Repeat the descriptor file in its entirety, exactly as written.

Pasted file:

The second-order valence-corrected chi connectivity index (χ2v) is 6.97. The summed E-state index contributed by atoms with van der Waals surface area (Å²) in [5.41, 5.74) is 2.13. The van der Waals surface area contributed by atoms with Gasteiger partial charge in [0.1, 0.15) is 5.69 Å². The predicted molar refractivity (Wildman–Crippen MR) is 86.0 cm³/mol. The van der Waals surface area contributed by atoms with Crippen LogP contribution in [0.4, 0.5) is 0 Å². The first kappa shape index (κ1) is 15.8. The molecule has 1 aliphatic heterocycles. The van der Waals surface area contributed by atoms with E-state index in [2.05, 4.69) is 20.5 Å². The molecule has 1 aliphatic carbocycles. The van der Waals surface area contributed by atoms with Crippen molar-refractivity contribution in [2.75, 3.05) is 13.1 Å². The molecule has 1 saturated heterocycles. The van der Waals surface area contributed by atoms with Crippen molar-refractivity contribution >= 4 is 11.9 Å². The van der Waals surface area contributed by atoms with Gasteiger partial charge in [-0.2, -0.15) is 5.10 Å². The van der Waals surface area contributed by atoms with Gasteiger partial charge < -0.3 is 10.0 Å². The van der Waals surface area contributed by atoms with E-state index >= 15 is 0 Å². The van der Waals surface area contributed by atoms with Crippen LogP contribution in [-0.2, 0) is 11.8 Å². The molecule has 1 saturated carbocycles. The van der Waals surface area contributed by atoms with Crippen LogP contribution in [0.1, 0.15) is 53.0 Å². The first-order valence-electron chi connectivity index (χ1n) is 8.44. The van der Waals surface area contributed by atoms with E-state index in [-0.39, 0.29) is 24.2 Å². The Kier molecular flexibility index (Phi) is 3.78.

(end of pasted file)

The second-order valence-corrected chi connectivity index (χ2v) is 6.97. The summed E-state index contributed by atoms with van der Waals surface area (Å²) in [5.41, 5.74) is 2.13. The van der Waals surface area contributed by atoms with Gasteiger partial charge in [0.1, 0.15) is 5.69 Å². The predicted molar refractivity (Wildman–Crippen MR) is 86.0 cm³/mol. The van der Waals surface area contributed by atoms with Crippen LogP contribution in [0.4, 0.5) is 0 Å². The first kappa shape index (κ1) is 15.8. The molecule has 1 aliphatic heterocycles. The van der Waals surface area contributed by atoms with E-state index in [2.05, 4.69) is 20.5 Å². The molecule has 1 aliphatic carbocycles. The van der Waals surface area contributed by atoms with Crippen molar-refractivity contribution in [2.75, 3.05) is 13.1 Å². The molecule has 1 saturated heterocycles. The van der Waals surface area contributed by atoms with Crippen molar-refractivity contribution >= 4 is 11.9 Å². The van der Waals surface area contributed by atoms with Gasteiger partial charge in [-0.2, -0.15) is 5.10 Å². The van der Waals surface area contributed by atoms with Gasteiger partial charge < -0.3 is 10.0 Å². The van der Waals surface area contributed by atoms with E-state index >= 15 is 0 Å². The van der Waals surface area contributed by atoms with Crippen LogP contribution in [-0.2, 0) is 11.8 Å². The molecule has 1 saturated carbocycles. The van der Waals surface area contributed by atoms with Crippen LogP contribution in [0.1, 0.15) is 53.0 Å². The first-order valence-electron chi connectivity index (χ1n) is 8.44. The van der Waals surface area contributed by atoms with E-state index in [-0.39, 0.29) is 24.2 Å². The Kier molecular flexibility index (Phi) is 3.78.